There are three main contributing factors in the development of hammertoes:

  1. Genetics:  People with high arches – and those with flat, flexible feet – are more at risk of hammertoes.
  2. Gender: Women develop all forms of hammertoes more often than men. This is probably because women are more likely to choose fashionable footwear including narrow, poorly fitting shoes with little arch support, high heels, and pointy toe boxes. Over time, these shoes damage the feet.
  3. HealthStatus: Are you in good health? Patients with chronic conditions including diabetes, Peripheral Arterial Disease, or neuropathy are at increased risk for the development of hammertoes, and are more likely to experience complications when they occur.

What If I Get A Hammertoe?

If you have a hammertoe, you can reduce discomfort by switching to sensible, comfortable shoes right away. Use a pumice stone on any calluses or corns regularly. Dr. Craig Wexler recommends that you never use a blade, razor, or grater on your feet as they can cause small nicks and cuts that allow bacteria to enter your body.

It’s possible that surgery will be required to correct your hammertoe. This is a relatively common procedure, and is often the most effective solution. Surgery will make shoes fit more comfortably, improve calluses and corns, and make your feet more attractive.

Do you think that you might have a hammertoe, clawtoe, or mallet toe? Call Wexler Foot Center at (973) 383-3115 or click here today to schedule an appointment at our convenient Newton office.  Craig Wexler, DPM is expert in diagnosis and treating hammertoes and all other medical issues related to your feet, ankles, and lower legs. He can examine your feet to diagnose and treat your problem and get you back on your feet in no time.

Published in Blog
Thursday, 08 June 2017 16:59

Smoking Harms Foot Health

If someone asked you to list all the ways that smoking negatively impacts your body, you might mention your lungs and your heart, but do you know that smoking is dangerous for your foot health, too?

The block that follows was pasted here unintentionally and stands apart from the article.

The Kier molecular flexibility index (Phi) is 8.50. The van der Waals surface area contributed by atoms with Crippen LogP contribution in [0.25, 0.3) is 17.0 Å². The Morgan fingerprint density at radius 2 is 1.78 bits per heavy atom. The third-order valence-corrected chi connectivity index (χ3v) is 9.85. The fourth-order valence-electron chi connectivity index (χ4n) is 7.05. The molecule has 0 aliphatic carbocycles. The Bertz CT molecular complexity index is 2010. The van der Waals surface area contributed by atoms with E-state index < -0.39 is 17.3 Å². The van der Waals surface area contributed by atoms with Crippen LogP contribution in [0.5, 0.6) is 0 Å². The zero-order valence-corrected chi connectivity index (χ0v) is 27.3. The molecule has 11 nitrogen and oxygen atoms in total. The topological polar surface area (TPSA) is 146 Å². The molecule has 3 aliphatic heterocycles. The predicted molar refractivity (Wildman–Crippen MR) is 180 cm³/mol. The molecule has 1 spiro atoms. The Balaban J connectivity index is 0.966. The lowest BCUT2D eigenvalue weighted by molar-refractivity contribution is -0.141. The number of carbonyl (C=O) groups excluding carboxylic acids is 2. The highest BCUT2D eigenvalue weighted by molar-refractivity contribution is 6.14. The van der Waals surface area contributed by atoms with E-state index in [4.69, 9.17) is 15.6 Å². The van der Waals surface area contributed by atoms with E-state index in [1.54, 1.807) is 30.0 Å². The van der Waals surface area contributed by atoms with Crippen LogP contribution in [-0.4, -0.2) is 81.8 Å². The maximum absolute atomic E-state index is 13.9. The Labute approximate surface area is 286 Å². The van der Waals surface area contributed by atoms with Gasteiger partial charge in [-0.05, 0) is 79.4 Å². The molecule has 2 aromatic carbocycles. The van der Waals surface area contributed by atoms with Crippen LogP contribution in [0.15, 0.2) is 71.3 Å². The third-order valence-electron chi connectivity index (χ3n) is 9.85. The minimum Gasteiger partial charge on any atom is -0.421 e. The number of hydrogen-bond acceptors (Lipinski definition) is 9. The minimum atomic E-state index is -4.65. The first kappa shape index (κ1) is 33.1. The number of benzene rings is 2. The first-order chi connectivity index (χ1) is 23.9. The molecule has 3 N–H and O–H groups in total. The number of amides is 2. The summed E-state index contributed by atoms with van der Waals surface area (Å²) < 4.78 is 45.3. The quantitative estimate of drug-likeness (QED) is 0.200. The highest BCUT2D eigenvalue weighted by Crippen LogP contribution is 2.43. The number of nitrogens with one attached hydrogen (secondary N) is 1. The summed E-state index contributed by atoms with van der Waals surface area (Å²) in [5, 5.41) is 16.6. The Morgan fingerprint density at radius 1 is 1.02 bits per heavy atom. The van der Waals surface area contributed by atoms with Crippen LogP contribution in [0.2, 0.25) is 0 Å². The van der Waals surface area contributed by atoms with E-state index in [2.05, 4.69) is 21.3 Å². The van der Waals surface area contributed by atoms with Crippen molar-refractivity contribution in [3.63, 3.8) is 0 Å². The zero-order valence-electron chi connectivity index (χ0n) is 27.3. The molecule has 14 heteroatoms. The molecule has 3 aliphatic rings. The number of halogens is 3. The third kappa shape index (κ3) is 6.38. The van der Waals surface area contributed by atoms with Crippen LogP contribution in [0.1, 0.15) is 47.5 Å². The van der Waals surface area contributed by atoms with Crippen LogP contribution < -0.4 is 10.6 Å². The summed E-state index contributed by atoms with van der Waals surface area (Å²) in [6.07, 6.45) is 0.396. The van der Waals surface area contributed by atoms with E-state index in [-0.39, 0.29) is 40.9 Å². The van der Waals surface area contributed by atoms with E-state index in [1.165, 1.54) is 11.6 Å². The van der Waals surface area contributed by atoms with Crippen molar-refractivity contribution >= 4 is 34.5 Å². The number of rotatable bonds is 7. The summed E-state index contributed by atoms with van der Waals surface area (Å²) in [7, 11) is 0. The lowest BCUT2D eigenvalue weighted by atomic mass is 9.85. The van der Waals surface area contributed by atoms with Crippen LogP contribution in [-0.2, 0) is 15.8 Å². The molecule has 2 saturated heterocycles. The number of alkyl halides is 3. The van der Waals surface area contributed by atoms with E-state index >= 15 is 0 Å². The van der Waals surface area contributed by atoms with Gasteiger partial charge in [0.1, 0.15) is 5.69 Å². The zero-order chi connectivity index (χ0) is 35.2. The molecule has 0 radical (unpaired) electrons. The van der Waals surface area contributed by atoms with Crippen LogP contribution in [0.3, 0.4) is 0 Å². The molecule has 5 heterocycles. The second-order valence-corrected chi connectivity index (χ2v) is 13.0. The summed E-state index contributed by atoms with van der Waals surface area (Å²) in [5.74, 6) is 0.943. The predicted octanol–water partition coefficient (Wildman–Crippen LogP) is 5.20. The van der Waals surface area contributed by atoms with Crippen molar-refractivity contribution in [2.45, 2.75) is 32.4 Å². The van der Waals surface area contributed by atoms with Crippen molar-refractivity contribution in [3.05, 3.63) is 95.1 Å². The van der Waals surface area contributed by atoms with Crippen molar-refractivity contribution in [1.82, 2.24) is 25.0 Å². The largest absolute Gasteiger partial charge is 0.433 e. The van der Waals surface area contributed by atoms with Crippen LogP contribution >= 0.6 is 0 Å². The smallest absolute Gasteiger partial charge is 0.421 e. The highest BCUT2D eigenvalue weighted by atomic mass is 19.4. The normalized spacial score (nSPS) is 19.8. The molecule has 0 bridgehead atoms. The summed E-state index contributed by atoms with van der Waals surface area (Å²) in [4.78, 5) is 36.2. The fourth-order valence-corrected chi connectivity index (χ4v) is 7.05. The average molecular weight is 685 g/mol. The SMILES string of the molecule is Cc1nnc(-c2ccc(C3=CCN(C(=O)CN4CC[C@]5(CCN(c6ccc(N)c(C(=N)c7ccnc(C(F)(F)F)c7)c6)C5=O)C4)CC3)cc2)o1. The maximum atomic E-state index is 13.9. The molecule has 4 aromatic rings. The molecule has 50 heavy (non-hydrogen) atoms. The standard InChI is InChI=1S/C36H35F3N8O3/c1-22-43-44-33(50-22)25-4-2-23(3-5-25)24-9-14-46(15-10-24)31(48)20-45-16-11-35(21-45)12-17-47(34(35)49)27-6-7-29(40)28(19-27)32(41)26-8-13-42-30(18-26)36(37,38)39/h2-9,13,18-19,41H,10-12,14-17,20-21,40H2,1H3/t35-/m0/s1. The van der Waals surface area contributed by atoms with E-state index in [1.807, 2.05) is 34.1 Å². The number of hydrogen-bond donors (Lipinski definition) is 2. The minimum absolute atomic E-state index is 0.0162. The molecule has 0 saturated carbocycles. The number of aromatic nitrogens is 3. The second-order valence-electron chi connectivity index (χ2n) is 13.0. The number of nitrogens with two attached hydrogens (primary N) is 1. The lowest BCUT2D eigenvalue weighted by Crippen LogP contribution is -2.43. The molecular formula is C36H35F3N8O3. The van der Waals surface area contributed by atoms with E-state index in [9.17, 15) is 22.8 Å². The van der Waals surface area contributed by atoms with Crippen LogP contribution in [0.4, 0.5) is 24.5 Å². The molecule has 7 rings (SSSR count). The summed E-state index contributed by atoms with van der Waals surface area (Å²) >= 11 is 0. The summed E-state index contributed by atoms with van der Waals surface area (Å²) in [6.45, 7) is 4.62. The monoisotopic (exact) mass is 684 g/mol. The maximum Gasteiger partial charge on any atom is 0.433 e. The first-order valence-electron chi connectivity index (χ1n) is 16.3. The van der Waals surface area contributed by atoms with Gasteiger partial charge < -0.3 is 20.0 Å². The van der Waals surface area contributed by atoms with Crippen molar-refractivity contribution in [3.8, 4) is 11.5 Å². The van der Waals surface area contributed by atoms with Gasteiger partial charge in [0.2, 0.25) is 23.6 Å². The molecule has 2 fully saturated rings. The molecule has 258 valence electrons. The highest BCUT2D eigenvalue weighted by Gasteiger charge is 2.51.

Have you observed that your hands and feet feel cold first? Because they are farthest from your heart, your extremities don't receive as much blood circulation as other parts of your body. This diminished circulation is even more noticeable in smokers. Podiatrists can often tell which patients are smokers just by looking at the skin on their feet, which is typically thinner, shinier, and redder than that of other patients. Smokers also heal from surgery more slowly than others.

Raynaud’s Disease

Raynaud’s Disease is an often temporary but uncomfortable condition in which the blood vessels of the hands and feet spasm and overreact to cold temperatures. Cigarette smoking is a contributing factor in the development of Raynaud’s. It also makes attacks more frequent and painful from those who suffer with the condition.

Buerger’s Disease

Not all smokers will get Buerger’s Disease, but almost everyone with the condition is a current or former smoker. People who smoke more than a pack a day are most at risk. Buerger’s Disease affects blood vessels in the arms and legs, causing them to swell. This can interfere with blood flow, and lead to clots, pain, tissue damage, and even gangrene.

If you smoke, be on the lookout for Buerger’s Disease. Your feet may appear pale, red, or blue. They may feel cold or painful. Skin changes, painful sores, or ulcers may be apparent. You may experience discomfort in the legs, ankles, or feet when walking, often located in the arch of the foot.

Peripheral Artery Disease (PAD)

When plaque builds up in your arteries, they become stiff and narrow, Peripheral Artery Disease develops, making it hard for blood to circulate, especially to your hands and feet. It’s possible for PAD to be asymptomatic, but you will probably notice changes in your body. You may feel leg pain while you're walking around, and you may notice that sores or injuries on your feet that heal poorly, if at all.